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State v. Borero

Intermediate Court of Appeals of Hawai‘i

October 9, 2013

STATE of Hawai‘i, Plaintiff-Appellee,
v.
Alexander BORERO, III a.k.a. Alexander Borrero, III, Defendant-Appellant.

Editorial Note:

This decision has been designated as "Unpublished disposition." in the Pacific Reporter. See HI R RAP RULE 35

Appeal from the Circuit Court of the Third Circuit (Criminal No. 10-1-312).

Steven D. Strauss, Christopher P. Schlueter, (Law Offices of Steven D. Strauss), for Defendant-Appellant.

Michael S. Kagami, Deputy Prosecuting Attorney, County of Hawai‘i, for Plaintiff-Appellee.

NAKAMURA, C.J., FOLEY and GINOZA, JJ.

SUMMARY DISPOSITION ORDER

Defendant-Appellant Alexander Borero, III (Borero) appeals from the " Judgment of Conviction and Sentence" entered September 10, 2012 nunc pro tunc to September 6, 2012 in the Circuit Court of the Third Circuit [1] (circuit court).

At proceedings held May 2, 2011, Borero pled guilty to unauthorized control of propelled vehicle (count one), attempted assault in the first degree (count two), and negligent injury in the first degree (count three).

On appeal, Borero contends: (1) the circuit court abused its discretion when it denied " [Borero's] Motion to Withdraw Guilty Plea Entered May 2, 2011," (2) the circuit court abused its discretion when it denied " [Borero's] Motion For Reconsideration of the Findings of Fact, Conclusions of Law, and Order Denying [Borero's] Motion to Withdraw Guilty Plea" (motion to reconsider), and (3) that he was denied effective assistance of counsel.

Upon careful review of the record and the briefs submitted by the parties and having given due consideration to the arguments advanced and the issues raised by the parties, as well as the relevant statutory and case law, we conclude Borero's appeal is without merit.

(1) The circuit court did not abuse its discretion when it denied " [Borero's] Motion to Withdraw Guilty Plea Entered May 2, 2011."

" Generally, we review the trial court's denial of a motion to withdraw guilty plea for abuse of discretion." State v. Topasna, 94 Hawai‘i 444, 452, 16 P.3d 849, 857 (App.2000). If our review of the court's discretion hinges on the constitutional inquiry whether the defendant knowingly, intelligently, and voluntarily entered his or her plea of guilty, we review de novo. Id.

" A defendant does not enjoy an absolute right to withdraw his or her guilty plea." Id. at 451, 16 P.3d at 856. Where the motion is made before sentencing, " the motion should be granted if the defendant has presented a fair and just reason for his request and the prosecution has not relied upon the guilty plea to its substantial prejudice." Id. at 451, 16 P.3d at 856.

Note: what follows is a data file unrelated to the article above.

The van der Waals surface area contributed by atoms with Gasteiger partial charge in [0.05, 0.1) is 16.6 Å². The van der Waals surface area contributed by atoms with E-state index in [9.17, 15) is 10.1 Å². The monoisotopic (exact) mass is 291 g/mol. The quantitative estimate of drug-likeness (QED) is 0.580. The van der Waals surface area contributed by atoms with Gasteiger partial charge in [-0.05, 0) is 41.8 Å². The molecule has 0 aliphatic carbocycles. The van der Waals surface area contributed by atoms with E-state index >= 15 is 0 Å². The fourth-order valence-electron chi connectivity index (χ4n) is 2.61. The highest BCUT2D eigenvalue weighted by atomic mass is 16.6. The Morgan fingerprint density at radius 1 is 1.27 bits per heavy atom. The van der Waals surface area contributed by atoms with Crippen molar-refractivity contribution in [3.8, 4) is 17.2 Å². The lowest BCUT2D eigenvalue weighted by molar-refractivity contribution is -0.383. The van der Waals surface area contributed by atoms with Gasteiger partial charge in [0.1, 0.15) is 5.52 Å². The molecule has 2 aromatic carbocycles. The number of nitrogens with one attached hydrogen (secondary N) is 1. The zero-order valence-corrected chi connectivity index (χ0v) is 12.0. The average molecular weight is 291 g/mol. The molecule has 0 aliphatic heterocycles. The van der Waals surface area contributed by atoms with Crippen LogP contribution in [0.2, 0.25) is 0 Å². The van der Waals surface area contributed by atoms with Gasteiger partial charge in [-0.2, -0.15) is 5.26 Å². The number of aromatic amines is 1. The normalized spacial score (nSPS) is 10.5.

There are two recognized bases for a " fair and just reason" to withdraw a guilty plea: (1) " that the defendant did not knowingly, intelligently and voluntarily waive the rights relinquished upon pleading guilty[; ]" or (2) " that changed circumstances or new information justify withdrawal of the plea." Id. at 452, 16 P.3d at 857. The defendant has the burden of establishing plausible and legitimate grounds for the withdrawal. Id. at 451, 16 P.3d at 856.

Borero contends he did not knowingly, intelligently, or voluntarily waive his right to trial because Borero's former counsel (former counsel): (1) was unaware of Borero's third-grade reading level and prior psychological history, (2) provided Borero with an incomplete " sentencing analysis," (3) did not provide Borero with copies of police photographs, and (4) devoted little time to Borero's case. However, the circuit court's plea colloquy and testimony of Borero's former counsel refute Borero's contention.

The circuit court fully apprised Borero of his rights as required by Hawai‘i Rules of Penal Procedure (HRPP) Rule 11(c), (d), and (f). Before accepting his plea, the circuit court ensured Borero understood how sentencing would work under the agreement:

THE COURT: [I]n exchange for your plea to the charges in the complaint superseding indictment and your agreement to pay applicable restitution in the amount to be determined at the time of sentencing the State has agreed to cap its request to a total of 20 years in prison as a mandatory minimum, uh, with a mandatory minimum sentence of three years and four months inclusive of the sentences you have already received in CR Number 5-1-103, Criminal Number 10-1-94K, Criminal Number 10-1-130, Criminal Number 10-1-263K.
I take it what I just read, [former counsel], means that they would, uh, the— whatever mandatory minimum sentence would be three years and four months concurrent?
[FORMER COUNSEL]: It would be total of three years and four months, Judge. So in other words Mr. Borero would serve— would receive a mandatory minimum of a total of three years and four months.
....
THE COURT:— it could be in the combination of zero mandatory minimum for the Class C's and three-four for the Class B?
[FORMER COUNSEL]: Correct.
....
THE COURT: All right. The exact division of sentences and determination of which counts in criminal numbers shall run concurrently or consecutively to be determined by [Borero] and communicated to the Adult Probation Department by or before the deadline for [Borero's] input. State would not ask for extended terms of incarceration.
Okay. That's the extent of your understanding of your plea agreement with the ...

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